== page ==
Remember, it was a Bulls team that shocked the NBA and was on the verge of the conference finals the season after Michael Jordan retired for the first time.
But that won’t happen easy. It’s fortunate the Bulls have two days off before Game 2 of the first round against the 76ers Tuesday in the United Center.
Because they have to be in mourning now. Like all NBA fans. If you love basketball and you love the NBA playoffs, this is devastating. Sure, there’s the Bulls part, and, yes, they can compete better than they will be given credit for without Rose.
But if you care about the game, you want to see the best and you want to have your team beat the best. You don’t want to beat Miami without LeBron. No matter how you feel about the Heat, you still want to see LeBron. And Kobe and Durant and Rose. Rose was one of them, the MVP last season, arguably the league’s most popular player given recent reports of his jersey being the top seller, a truly special talent.
Really, Rose has been one of those rare players you stop to watch. Because something special might happen, something perhaps you’ve never seen before. In that way, he was like Jordan. But also like Mickey Mantle or Albert Pujols at bat, Sandy Koufax on the mound, Walter Payton or Barry Sanders with the ball. Bobby Hull or Bobby Orr or Wayne Gretzky with the puck.
But then what?
This is a serious injury. It takes months of rehabilitation and generally you hear estimates of nine months, which is about midway through next season. So there goes the Olympics for Rose, which is a shame as he so looked forward to it. Asked about starting with so many top guards, Rose beamed about just being able to be the team’s Scalabrine.
This is not Gale Sayers.
Sports medicine has advanced substantially since the devastating injury to perhaps Chicago’s most exciting football player ever.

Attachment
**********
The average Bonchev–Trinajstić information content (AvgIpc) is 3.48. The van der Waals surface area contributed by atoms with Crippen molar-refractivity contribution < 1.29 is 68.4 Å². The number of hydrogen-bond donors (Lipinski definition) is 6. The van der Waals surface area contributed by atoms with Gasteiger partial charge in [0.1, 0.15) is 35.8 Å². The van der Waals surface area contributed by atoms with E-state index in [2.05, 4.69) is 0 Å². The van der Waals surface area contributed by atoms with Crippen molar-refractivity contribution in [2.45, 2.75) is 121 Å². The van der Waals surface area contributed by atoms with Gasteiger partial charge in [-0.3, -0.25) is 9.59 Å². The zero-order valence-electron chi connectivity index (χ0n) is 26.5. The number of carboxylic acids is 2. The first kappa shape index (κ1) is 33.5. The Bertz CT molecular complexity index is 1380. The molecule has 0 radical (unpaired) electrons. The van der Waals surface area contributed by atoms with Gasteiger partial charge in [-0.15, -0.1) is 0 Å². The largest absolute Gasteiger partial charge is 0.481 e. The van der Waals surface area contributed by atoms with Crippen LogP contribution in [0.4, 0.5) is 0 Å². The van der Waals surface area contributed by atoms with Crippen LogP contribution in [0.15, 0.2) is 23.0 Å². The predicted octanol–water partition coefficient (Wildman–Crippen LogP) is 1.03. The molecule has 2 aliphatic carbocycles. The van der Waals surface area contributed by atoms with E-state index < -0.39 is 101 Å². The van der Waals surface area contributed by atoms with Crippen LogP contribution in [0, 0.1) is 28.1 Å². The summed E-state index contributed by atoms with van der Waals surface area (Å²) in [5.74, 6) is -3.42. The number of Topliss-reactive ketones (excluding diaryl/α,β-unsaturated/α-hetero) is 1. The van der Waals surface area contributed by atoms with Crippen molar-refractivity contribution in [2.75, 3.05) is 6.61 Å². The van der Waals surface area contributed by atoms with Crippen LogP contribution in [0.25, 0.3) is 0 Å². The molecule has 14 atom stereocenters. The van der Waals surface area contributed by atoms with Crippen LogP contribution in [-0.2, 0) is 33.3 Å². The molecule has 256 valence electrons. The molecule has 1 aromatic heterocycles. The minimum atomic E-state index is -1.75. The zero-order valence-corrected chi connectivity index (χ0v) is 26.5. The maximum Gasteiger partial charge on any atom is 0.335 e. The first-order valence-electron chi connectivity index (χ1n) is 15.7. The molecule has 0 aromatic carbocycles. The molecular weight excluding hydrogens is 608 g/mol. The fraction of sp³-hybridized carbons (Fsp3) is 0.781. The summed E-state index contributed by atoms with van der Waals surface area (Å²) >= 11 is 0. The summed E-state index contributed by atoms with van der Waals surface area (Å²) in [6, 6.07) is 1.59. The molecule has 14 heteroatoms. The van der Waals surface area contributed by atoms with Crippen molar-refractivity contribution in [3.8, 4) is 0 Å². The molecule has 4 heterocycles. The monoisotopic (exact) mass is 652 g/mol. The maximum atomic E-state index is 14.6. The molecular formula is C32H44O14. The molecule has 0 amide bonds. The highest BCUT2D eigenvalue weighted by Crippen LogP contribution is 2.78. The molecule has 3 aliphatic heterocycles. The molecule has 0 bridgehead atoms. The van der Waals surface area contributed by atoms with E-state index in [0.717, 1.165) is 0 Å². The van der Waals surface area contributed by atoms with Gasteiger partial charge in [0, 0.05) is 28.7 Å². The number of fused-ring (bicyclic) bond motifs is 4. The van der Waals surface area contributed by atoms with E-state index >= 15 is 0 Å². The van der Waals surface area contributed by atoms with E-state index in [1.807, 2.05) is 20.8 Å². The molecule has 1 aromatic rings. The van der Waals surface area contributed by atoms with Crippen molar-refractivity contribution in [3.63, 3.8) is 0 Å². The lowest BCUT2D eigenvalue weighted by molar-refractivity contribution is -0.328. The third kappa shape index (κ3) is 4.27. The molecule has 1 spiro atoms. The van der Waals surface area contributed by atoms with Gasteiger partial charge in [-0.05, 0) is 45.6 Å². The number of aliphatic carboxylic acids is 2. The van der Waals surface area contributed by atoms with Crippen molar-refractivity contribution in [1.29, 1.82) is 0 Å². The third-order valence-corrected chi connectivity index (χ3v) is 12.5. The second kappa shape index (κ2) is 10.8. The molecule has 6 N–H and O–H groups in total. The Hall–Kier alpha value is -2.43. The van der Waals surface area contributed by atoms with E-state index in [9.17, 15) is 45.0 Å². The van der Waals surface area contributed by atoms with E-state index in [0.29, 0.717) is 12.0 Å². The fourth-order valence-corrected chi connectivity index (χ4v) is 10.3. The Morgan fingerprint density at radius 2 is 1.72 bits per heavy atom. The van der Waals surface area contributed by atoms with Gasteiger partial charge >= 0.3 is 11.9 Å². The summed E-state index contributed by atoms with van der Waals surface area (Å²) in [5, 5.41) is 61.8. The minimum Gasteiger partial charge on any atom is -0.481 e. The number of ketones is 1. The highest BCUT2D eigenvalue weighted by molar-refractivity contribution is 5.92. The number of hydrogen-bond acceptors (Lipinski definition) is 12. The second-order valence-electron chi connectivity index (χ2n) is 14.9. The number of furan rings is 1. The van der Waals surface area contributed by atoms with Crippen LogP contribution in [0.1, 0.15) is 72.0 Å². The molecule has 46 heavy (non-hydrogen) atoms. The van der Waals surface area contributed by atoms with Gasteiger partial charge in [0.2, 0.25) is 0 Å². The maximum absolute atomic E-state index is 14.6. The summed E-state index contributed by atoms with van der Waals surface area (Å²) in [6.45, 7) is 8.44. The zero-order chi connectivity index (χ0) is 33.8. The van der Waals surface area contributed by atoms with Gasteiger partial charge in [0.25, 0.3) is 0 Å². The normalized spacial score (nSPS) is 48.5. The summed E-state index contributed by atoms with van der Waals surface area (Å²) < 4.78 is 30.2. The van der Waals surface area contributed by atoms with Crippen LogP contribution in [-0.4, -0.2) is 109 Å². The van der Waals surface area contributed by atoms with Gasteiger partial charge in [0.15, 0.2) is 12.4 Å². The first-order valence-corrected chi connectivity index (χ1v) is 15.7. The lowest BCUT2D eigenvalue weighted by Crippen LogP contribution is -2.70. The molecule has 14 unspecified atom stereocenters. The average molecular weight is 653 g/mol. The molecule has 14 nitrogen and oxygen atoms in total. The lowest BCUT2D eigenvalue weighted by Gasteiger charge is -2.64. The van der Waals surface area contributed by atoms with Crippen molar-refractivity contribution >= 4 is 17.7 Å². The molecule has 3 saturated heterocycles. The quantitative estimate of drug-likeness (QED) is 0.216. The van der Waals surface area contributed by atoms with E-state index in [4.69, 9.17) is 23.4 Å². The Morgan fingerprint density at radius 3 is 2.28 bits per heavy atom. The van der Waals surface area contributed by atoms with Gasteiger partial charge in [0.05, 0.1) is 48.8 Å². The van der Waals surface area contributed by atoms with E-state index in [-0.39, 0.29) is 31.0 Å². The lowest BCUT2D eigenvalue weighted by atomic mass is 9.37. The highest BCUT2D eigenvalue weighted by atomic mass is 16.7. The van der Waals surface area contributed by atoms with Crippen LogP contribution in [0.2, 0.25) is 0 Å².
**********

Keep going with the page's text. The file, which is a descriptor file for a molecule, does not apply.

Players come back and play at a high level after ACL surgery. There are great stories and good stories, more better ones lately with that injury than bad ones.
Baron Davis had it in college and made a pair of All-Star teams. Bernard King came back and was one of the league’s leading scorers and an All-Star. Others, like Rose who suffered the injury at a young age, came back to play at a high level, like Nene, Al Harrington and Patrick Ewing and Tony Allen.
Danny Manning had it, but a few times and deteriorated. Others who have been through it include Ron Harper and Bonzi Wells. Ricky Rubio had it this season along with Chauncey Billups and Iman Shumpert, the latter also Saturday. Years ago before the surgery was more advanced Billy Cunningham and Doug Collins suffered the injuries and were slowed. Likewise with Larry Kystkowiak. Mark Price, Roy Tarpley and Johnny Dawkins suffered the injuries later in their careers at an older age. All returned and were productive players, if not quite as good. Ron Harper tore his at age 26 more than 20 years ago. He returned to still be a 20-point scorer, though not quite as explosive a player, and a solid defender on three Bulls title teams.
Will Rose have the same explosiveness? Will he be as fast? As good? Nobody can say for sure.
He’ll surely return and based on the recent history of these kinds of injures, it suggests he should still be a high level player. He’s become a good shooter and passer and there’s no reason to think he cannot still be an All-Star point guard.
But it’s just not fair, it seems, not right. And it will take some adjusting to for everyone who loves basketball and playing it the right way and for the right reasons.
It seems so much an afterthought now, but there was earlier a game that at one time seemed so important. The Bulls finally in the playoffs after this rushed 66-game season. It will also be blamed by some for Rose’s injury, as some will fault Thibodeau for having Rose in at the end of a game with the Bulls still holding a double digit lead, the Bulls leading 99-87 when Rose was hurt driving with about 1:20 left. Play continued afterward as Rose crumbled to the floor, and the clock was finally stopped when Carlos Boozer fouled to stop it with 1:10 remaining.